April’s virus top twenty

It’s getting more and more interesting looking at the statistics on malicious code in mail traffic. Warezov and Zhelatin regularly cause virus outbreaks, hit the headlines, and create a huge amount of work for virus labs around the world, but it’s NetSky.t, an old email worm, which grabbed first place this month. In the three years since NetSky.t appeared, its highest ranking ever was fourth place in February 2006. It subsequently disappeared from the rankings, but returned to lurk close to the top of the table. And this month it has taken first place by storm, pushing aside all the new generation worms.

This was probably the result of a new tactic: virus writers are now spamming multiple variants of their latest creation within a very short space of time. Many of these variants make it to the Top Twenty, but sometimes the sheer number of variants prevents them from gaining a high position: NetSky.t, a single variant which spread extremely widely, is proof of this.

On the other hand, these newcomers aren’t lagging that far behind some of the old, familiar malicious programs. Second place is occupied by Warezov.ms, created by unknown cyber criminals, who we suspect are Chinese. Although this variant didn’t get as much publicity as its younger brother Warezov.nf, our statistics show that it was the .ms variant that dominated in April. However, it’s highly likely that Warezov.ms will practically disappear in May, repeating the pattern shown by other variants. Out of all the Warezov variants that made the rankings last autumn and winter, only Warezov.do could still be found in April’s Top Twenty.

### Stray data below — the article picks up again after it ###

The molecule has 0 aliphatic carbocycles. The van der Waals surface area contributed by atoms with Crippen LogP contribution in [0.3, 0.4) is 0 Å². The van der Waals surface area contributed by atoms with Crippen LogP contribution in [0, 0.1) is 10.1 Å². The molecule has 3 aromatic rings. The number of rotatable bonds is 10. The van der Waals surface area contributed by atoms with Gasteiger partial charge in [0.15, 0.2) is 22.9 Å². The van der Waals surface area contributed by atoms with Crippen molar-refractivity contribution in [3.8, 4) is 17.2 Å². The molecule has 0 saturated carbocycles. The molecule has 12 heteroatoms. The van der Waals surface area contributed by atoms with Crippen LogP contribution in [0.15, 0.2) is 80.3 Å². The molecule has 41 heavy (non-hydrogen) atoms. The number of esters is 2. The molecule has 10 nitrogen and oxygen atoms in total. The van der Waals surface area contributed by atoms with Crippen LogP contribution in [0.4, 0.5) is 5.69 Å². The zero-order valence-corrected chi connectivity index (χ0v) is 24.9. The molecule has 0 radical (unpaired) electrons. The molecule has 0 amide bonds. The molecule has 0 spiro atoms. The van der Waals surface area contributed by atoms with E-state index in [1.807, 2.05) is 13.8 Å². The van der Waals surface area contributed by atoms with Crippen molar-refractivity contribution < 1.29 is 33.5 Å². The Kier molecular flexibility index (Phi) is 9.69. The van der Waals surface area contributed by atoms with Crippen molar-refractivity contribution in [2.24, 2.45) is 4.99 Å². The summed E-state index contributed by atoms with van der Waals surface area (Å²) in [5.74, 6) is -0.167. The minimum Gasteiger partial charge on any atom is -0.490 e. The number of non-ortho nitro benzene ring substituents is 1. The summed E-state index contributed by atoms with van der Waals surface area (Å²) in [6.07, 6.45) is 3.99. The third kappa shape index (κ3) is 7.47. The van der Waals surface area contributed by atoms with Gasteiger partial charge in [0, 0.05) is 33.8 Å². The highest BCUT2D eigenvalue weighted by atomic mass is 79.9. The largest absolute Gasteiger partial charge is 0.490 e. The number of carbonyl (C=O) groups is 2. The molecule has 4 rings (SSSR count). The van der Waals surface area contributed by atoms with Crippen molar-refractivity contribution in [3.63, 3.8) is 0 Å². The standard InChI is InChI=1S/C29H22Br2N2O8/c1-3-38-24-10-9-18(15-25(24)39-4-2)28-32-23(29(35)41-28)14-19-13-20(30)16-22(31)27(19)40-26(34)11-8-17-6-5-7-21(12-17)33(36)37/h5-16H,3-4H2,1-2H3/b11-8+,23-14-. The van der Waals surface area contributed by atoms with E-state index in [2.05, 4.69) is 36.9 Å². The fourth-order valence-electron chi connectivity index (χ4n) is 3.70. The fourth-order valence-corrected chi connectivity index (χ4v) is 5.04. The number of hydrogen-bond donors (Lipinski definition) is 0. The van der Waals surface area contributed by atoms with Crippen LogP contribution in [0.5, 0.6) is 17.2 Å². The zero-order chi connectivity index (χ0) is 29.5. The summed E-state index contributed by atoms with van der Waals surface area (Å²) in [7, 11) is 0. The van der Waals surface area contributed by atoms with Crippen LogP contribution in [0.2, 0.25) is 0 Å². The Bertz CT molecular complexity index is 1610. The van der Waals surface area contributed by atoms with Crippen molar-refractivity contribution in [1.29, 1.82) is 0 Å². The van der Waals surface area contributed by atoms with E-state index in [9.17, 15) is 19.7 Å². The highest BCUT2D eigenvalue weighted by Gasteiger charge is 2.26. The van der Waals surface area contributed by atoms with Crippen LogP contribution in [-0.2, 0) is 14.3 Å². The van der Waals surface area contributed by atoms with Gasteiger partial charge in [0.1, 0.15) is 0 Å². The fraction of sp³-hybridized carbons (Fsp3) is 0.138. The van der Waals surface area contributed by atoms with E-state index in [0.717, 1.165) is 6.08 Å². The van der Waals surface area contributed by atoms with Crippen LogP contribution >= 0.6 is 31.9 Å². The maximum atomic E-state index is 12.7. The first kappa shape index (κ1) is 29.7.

The Zhelatin worm, which is in direct competition with Warezov, also has three variants in the rankings. However, in percentage terms Zhelatin’s results are much less impressive, as it occupies 6th, 18th and 20th place.

Phishing is continuing to evolve at a rate of knots. Last month, Bankfraud.ra, a phishing email, was at the top of the chart. Although this month it has fallen to 11th place, this doesn’t mean that phishing is on the decline: 5th place is taken by a new Bankfraud variant, .ri. This is evidence of the increasingly wide spread nature of phishing attacks, comparable in scale to email worm epidemics.

The return of some real veterans – LovGate.w and Mytob.t – is also interesting. The reappearance of these malicious programs in the Top Twenty was unexpected. However, the number of times these programs have previously figured in the rankings bears witness to their tenacity and the size of epidemics caused by these worms in the past.

Other malicious programs made up a significant percentage (13.16%) of all malicious code found in mail traffic, indicating that a considerable number of other worms and Trojans are currently actively circulating.


Email-Worm.Win32.Warezov.ms, Trojan-Spy.HTML.Bankfraud.ri, Email-Worm.Win32.Warezov.nf, Email-Worm.Win32.Zhelatin.cs, Email-Worm.Win32.Zhelatin.cq.

Moved up: Email-Worm.Win32.NetSky.t, Worm.Win32.Feebs.gen.

Moved down:
Email-Worm.Win32.NetSky.q, Email-Worm.Win32.Bagle.gt, Email-Worm.Win32.NetSky.aa, Email-Worm.Win32.Scano.gen, Trojan-Spy.HTML.Bankfraud.ra, Email-Worm.Win32.Mydoom.l, Email-Worm.Win32.Warezov.do.

Email-Worm.Win32.LovGate.w, Net-Worm.Win32.Mytob.t.

No change:
Net-Worm.Win32.Mytob.c, Email-Worm.Win32.NetSky.b, Email-Worm.Win32.Mydoom.m, Email-Worm.Win32.Zhelatin.dam.

Source: Kaspersky Lab

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